25 years ago — 1995
The £700,000 scheme to protect Appleby from flooding was officially opened yesterday when a plaque was unveiled by Steele Addison, chairman of the National Rivers Authority’s flood defence committee in Cumbria.
The scheme is designed to protect properties in the Bridge Street, Chapel Street and Holme Street areas of the town and consists of a series of floodgates, permanent floodbanks and walls.
Severe flooding occurred most recently in January, when 70 homes were affected.
Prime Minister John Major was given a traditional Lakeland welcome when he arrived to open Penrith Queen Elizabeth Grammar School’s new £450,000 science and technology block yesterday.
The heavens opened as Mr Major was about to unveil the plaque on the Don Fay memorial building and hasty rearrangements were called for as guests hurried inside for speeches under cover.
Pupils were told of Mr Major’s visit only that morning, and he was welcomed to the school by headmaster Colin Birnie and governors’ chairman Robert Good.
Security cameras which will keep a 24-hour watch over Penrith town centre are likely to be in action by the new year.
The £142,000 scheme will see nine cameras sited at strategic points, and they will be operated by police officers from a control room at the town’s hunter Lane station.
Environment Secretary John Gummer is refusing to intervene in the latest row over whether the Wildriggs protein plant at Penrith should continue to operate. Mr Gummer has said he will not step in to decide whether the plant should be allowed to continue following the serious fire in August which halted production.
Preparations for the opening of the British Heart Foundation charity shop in the centre of Penrith have been closely followed by townspeople.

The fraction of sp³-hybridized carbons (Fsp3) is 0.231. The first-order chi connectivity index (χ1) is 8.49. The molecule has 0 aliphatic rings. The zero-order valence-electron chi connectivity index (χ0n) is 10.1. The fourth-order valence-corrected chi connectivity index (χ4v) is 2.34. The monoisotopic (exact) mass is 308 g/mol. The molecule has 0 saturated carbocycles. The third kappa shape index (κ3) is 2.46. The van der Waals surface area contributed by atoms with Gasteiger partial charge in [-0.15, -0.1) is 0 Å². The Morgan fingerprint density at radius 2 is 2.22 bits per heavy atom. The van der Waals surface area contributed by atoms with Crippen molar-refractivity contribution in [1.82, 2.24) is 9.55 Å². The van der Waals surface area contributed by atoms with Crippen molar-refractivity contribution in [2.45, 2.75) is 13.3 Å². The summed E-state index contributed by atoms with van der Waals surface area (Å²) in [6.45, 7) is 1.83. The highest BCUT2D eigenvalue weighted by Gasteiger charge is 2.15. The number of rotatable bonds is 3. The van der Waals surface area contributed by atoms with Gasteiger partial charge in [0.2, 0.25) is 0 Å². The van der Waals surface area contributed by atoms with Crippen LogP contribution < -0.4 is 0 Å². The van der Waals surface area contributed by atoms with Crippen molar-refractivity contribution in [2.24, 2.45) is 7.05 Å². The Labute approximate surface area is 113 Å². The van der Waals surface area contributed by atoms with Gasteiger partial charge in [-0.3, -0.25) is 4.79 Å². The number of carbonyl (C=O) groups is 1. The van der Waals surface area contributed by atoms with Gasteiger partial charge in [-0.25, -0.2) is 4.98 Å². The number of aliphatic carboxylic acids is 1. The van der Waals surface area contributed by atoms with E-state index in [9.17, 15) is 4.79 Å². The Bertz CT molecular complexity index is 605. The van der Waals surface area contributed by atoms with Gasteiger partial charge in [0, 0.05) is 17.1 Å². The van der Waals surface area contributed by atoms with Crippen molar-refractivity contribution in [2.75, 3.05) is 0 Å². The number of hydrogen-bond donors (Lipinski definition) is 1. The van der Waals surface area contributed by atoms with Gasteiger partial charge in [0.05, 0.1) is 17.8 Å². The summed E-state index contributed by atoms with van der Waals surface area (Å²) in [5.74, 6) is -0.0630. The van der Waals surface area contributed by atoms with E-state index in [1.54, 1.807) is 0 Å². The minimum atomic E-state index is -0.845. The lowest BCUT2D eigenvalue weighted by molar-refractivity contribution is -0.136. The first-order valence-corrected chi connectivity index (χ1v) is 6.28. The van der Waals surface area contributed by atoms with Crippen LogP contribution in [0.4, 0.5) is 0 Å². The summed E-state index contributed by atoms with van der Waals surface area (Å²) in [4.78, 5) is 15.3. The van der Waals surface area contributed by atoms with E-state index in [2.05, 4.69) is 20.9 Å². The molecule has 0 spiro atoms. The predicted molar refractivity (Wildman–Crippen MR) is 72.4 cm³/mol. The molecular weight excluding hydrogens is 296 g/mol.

It is a venture with a number of interesting facets, none more so than the striking external decoration and signing of the premises on the prominent corner of King Street and Market Square.
Lottery funding for a Lake District mountain rescue team’s new headquarters has been refused because their lifesaving work is not a sport.
Top mountaineer Chris Bonington, who lives at Hesket Newarket, said the decision to turn down the £40,000 application from the Keswick team was “illogical” when the team existed to help sportsmen.
The death of Richard Kitchener Norris, The Firs, Alston, better known as Kit, at the age of 81, has taken a well-known person from the community.
While not a native, it was where he spent the last 56 years of his life.
He had two spells of employment at Alston Foundry and it was from there that he retired at the age of 65.
50 years ago — 1970
Work on Penrith’s long-awaited swimming baths cold begin towards the end of November and its total cost will be about £117,000.
These facts about the baths — to be built on part of the Foundry Field, near the Ullswater and Tynefield secondary schools — are revealed in minutes of the Swimming Baths Committee which will be considered by the Urban Council next Wednesday.